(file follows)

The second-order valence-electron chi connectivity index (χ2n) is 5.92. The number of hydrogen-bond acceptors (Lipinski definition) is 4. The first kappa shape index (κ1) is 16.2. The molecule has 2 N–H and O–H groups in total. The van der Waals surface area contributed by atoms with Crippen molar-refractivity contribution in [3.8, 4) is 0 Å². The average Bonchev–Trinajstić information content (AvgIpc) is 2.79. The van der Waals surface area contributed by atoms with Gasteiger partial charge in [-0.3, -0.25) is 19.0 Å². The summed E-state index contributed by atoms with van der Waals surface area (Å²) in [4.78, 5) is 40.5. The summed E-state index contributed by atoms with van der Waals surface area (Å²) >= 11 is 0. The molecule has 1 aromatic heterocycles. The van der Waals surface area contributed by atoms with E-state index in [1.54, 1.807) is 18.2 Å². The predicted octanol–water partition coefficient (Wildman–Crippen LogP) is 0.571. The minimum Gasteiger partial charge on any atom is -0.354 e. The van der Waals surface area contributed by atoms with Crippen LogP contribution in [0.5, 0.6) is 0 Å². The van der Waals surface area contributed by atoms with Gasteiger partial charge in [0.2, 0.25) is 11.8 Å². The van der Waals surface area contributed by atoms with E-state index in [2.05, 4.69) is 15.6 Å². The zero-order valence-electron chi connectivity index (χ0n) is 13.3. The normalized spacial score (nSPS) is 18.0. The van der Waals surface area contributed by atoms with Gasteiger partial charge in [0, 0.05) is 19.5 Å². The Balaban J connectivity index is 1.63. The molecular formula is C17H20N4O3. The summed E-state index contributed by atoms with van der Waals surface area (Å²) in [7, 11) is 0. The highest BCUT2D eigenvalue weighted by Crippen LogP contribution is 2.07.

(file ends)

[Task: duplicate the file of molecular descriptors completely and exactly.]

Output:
The second-order valence-electron chi connectivity index (χ2n) is 5.92. The number of hydrogen-bond acceptors (Lipinski definition) is 4. The first kappa shape index (κ1) is 16.2. The molecule has 2 N–H and O–H groups in total. The van der Waals surface area contributed by atoms with Crippen molar-refractivity contribution in [3.8, 4) is 0 Å². The average Bonchev–Trinajstić information content (AvgIpc) is 2.79. The van der Waals surface area contributed by atoms with Gasteiger partial charge in [-0.3, -0.25) is 19.0 Å². The summed E-state index contributed by atoms with van der Waals surface area (Å²) in [4.78, 5) is 40.5. The summed E-state index contributed by atoms with van der Waals surface area (Å²) >= 11 is 0. The molecule has 1 aromatic heterocycles. The van der Waals surface area contributed by atoms with E-state index in [1.54, 1.807) is 18.2 Å². The predicted octanol–water partition coefficient (Wildman–Crippen LogP) is 0.571. The minimum Gasteiger partial charge on any atom is -0.354 e. The van der Waals surface area contributed by atoms with Crippen LogP contribution in [0.5, 0.6) is 0 Å². The van der Waals surface area contributed by atoms with Gasteiger partial charge in [0.2, 0.25) is 11.8 Å². The van der Waals surface area contributed by atoms with E-state index in [2.05, 4.69) is 15.6 Å². The zero-order valence-electron chi connectivity index (χ0n) is 13.3. The normalized spacial score (nSPS) is 18.0. The van der Waals surface area contributed by atoms with Gasteiger partial charge in [0, 0.05) is 19.5 Å². The Balaban J connectivity index is 1.63. The molecular formula is C17H20N4O3. The summed E-state index contributed by atoms with van der Waals surface area (Å²) in [7, 11) is 0. The highest BCUT2D eigenvalue weighted by Crippen LogP contribution is 2.07.